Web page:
The neuroscience of building connections for success

We are seeing a few trends emerging where leaders are concerned with decreased revenues and loss of business opportunities from their front-line staff. Increased bottlenecks in workflow, and increased staff turnover are also some of the problems causing concern for leaders.

I’ve heard of numerous situations where financial services salespeople are “working from home” and found to be doing only 1-5 meetings a week – on Teams!

I’ve also heard leaders say that workflows that used to take 2 weeks to complete are now taking 4 weeks.

As for unwanted staff turnover – well – there’s so much to say that it’s probably a whole other article.

Why is this happening?

While there are a myriad of reasons (and solutions) for these issues, we are certainly noticing that digital transformation and the shift to remote and hybrid working seem to be decreasing the ability of people to build and deepen connections with co-workers and clients.

So whether you are looking to increase the effectiveness and cohesiveness of your team, or to increase the number and quality of client relationships across your business, building connections with others is a super important skill.

It allows your and your team to tap into a vast network of resources, knowledge, and opportunities that are imperative for business success.

What to do

You really can’t beat the power of face-to-face for building deeper connections in the quickest way. This can be explained by the “mirror neuron system” in the brain which is a group of specialised neurons that help us to “mirror” the actions and behaviours of others. For example, when someone smiles, it prompts us to reciprocate that smile.

This system helps us to understand the emotions and intentions of others, which goes a long way to building and deepening relationships.

Studies have shown that the impact of mirror neurons is significantly muted on a video call when compared to being in the same room. This is due to reduced visibility and sound on a screen, as well as increased ambiguity. For example, if someone randomly switches their camera off or looks the other way, it can lead to distrust rather than relationship building.

So it’s highly recommended that where possible, especially in the early stages of building connections, to spend time in the same room. I would probably go so far as to suggest that if your salespeople won’t go and see clients especially in the early stages – maybe get new salespeople. If your competitors get in the same room as your potential or early-stage clients , they already have an advantage over your team.

As for the workplace, it takes a lot longer to build connections with new team members if people aren’t in the same room. So where possible, especially in roles where collaboration is required, it makes sense to increase the time people spend together as much as possible, especially in the early days of working together.

And how do you build connections if you can’t be in the same room?

Now don’t get me wrong, I’m a massive fan of Zoom, and our team is based in different countries and we have clients in 15 countries, so we certainly can’t be in the same room every week. So here are a few ideas:

  • Set clear boundaries for video meetings

Discuss how people should conduct themselves on a video call to reduce ambiguity and increase engagement. For example, get the cameras on, and use platforms where it’s easy to see everyone, promote the use of breakout rooms, and switch off notifications. Being on a meeting with someone who you can clearly see is reading something else on the screen at the same time doesn’t exactly scream “I’m really valuing what you are saying right now”.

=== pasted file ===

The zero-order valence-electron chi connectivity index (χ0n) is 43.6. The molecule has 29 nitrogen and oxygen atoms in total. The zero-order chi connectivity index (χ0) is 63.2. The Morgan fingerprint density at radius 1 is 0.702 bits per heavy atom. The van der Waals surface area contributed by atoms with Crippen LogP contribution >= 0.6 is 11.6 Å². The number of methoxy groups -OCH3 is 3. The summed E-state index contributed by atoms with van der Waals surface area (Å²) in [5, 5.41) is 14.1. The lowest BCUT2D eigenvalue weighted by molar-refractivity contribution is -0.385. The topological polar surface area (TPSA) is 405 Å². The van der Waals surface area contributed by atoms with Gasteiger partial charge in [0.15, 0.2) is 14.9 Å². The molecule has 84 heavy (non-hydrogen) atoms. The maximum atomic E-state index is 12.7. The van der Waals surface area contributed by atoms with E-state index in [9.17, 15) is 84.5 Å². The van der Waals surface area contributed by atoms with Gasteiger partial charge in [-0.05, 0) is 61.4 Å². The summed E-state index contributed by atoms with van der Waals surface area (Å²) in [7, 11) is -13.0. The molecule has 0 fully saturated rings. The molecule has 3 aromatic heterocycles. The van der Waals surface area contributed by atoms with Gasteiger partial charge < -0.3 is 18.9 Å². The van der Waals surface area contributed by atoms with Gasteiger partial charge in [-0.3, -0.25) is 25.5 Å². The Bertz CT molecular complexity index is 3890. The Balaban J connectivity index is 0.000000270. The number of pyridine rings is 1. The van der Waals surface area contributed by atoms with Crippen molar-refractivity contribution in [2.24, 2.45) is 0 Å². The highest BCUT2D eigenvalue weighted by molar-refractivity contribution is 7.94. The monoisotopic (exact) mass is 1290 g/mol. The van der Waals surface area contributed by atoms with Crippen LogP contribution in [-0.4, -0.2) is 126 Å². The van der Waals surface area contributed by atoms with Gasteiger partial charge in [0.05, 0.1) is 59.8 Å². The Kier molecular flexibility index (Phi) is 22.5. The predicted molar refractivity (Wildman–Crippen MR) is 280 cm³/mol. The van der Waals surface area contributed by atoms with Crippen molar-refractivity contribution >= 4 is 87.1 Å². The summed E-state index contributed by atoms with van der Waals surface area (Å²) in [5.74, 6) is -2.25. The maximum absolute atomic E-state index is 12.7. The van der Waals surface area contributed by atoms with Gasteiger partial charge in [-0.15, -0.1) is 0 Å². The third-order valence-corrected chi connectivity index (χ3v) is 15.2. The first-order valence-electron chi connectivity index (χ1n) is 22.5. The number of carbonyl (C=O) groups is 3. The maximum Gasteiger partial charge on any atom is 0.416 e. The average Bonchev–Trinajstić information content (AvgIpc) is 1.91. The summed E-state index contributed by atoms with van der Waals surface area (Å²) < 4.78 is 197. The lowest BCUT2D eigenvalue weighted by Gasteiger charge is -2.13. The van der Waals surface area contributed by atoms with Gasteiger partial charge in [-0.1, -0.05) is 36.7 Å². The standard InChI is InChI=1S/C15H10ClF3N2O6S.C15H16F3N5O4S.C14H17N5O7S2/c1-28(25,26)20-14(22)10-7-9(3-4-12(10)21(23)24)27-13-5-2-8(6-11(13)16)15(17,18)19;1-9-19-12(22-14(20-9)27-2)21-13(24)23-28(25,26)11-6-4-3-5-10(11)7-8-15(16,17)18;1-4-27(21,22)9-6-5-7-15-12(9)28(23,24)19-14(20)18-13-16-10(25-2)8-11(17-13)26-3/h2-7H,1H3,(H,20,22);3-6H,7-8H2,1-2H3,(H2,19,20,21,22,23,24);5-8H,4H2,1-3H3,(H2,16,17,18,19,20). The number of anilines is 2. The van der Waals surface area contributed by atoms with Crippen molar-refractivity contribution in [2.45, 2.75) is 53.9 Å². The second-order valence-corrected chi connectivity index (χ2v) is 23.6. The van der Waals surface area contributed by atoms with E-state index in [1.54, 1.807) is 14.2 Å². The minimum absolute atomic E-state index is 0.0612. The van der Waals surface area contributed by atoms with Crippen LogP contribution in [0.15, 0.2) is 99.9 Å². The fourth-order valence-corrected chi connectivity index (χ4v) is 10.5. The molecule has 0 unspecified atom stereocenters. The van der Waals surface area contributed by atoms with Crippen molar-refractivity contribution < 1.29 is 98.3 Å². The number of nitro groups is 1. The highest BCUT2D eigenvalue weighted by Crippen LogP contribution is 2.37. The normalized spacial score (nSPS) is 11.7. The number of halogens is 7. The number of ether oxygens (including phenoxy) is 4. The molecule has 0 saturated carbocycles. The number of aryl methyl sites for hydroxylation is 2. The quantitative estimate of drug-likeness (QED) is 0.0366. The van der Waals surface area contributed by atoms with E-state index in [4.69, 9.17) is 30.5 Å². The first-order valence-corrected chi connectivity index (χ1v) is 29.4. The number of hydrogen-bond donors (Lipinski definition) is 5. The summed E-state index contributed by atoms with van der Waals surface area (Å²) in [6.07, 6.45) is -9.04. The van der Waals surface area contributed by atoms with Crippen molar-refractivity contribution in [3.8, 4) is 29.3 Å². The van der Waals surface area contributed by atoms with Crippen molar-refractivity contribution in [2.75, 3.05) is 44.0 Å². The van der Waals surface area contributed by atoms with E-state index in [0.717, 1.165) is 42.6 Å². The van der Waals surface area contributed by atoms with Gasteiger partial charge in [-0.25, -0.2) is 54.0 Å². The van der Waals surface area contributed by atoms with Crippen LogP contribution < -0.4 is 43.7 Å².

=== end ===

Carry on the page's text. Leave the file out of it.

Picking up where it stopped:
• Upgrade cameras for better visual quality

The clearer the picture the easier to activate the mirror neuron system to build connections. And best to ditch the blurred background. You want to build connections, not make people ponder “what are you hiding?”

  • Build in virtual socialising

This could be at the start of virtual meetings, or it could take place in separate sessions altogether. These are chances to discuss something personal, meet each other’s pets, or any other fun things to help you to get to know the people you work with as diverse humans.

  • Make extra effort to celebrate

Whether it’s achievements, great client outcomes, workflow humming along or anything else going well, be sure to look for every opportunity to say thank you or give great feedback to people.

  • Discuss issues in real time

Make sure feedback and opportunities for growth are delivered in real time. When you need to make the effort to pick up the phone or get onto a video call, it’s easier to get lazy and think – “Oh I’ll let that go for now”, compared to when the person is right beside you. However in the long term that’s not such a helpful strategy.

It’s only going to get harder to build connections

As the world gets more and more digitised, and with people working in more dispersed locations, it’s becoming increasingly difficult to build human connections. Without making an effort to spend more time together, or at least making an effort to work differently in order to make up for the lost benefits of being in the same room together, we will expect to see an even further loss of profitability, lower engagement and increased staff turnover which is all costly to businesses.

We often say, having everyone working together 5 days a week in an office is an environment which is a lot more forgiving of sloppy leadership skills. A remote working environment calls for much better leadership, focused on building connections in different ways and leading for outcomes.

If you would like to discuss how to foster deeper connections in your business for optimal performance, why not book a no obligation in person or virtual Performance Call?